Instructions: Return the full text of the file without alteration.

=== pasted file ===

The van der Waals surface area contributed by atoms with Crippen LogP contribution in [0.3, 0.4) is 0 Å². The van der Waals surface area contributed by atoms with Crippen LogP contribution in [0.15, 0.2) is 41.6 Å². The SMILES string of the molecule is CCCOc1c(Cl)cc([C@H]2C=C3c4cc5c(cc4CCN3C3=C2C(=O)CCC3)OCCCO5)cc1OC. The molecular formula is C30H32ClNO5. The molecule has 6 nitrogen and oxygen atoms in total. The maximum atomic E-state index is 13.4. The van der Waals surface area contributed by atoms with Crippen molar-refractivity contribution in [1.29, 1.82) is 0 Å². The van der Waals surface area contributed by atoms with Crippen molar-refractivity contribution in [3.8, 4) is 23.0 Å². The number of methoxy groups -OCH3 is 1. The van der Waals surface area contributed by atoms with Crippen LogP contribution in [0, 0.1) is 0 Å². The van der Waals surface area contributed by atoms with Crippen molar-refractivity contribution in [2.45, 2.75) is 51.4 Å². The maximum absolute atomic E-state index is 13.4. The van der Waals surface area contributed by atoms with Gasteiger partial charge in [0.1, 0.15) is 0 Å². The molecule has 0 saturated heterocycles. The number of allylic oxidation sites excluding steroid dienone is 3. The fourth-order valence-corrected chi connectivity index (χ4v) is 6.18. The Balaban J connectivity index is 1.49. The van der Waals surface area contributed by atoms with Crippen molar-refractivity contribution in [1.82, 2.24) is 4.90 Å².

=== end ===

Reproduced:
The van der Waals surface area contributed by atoms with Crippen LogP contribution in [0.3, 0.4) is 0 Å². The van der Waals surface area contributed by atoms with Crippen LogP contribution in [0.15, 0.2) is 41.6 Å². The SMILES string of the molecule is CCCOc1c(Cl)cc([C@H]2C=C3c4cc5c(cc4CCN3C3=C2C(=O)CCC3)OCCCO5)cc1OC. The molecular formula is C30H32ClNO5. The molecule has 6 nitrogen and oxygen atoms in total. The maximum atomic E-state index is 13.4. The van der Waals surface area contributed by atoms with Crippen molar-refractivity contribution in [1.29, 1.82) is 0 Å². The van der Waals surface area contributed by atoms with Crippen molar-refractivity contribution in [3.8, 4) is 23.0 Å². The number of methoxy groups -OCH3 is 1. The van der Waals surface area contributed by atoms with Crippen LogP contribution in [0, 0.1) is 0 Å². The van der Waals surface area contributed by atoms with Crippen molar-refractivity contribution in [2.45, 2.75) is 51.4 Å². The maximum absolute atomic E-state index is 13.4. The van der Waals surface area contributed by atoms with Gasteiger partial charge in [0.1, 0.15) is 0 Å². The molecule has 0 saturated heterocycles. The number of allylic oxidation sites excluding steroid dienone is 3. The fourth-order valence-corrected chi connectivity index (χ4v) is 6.18. The Balaban J connectivity index is 1.49. The van der Waals surface area contributed by atoms with Crippen molar-refractivity contribution in [1.82, 2.24) is 4.90 Å².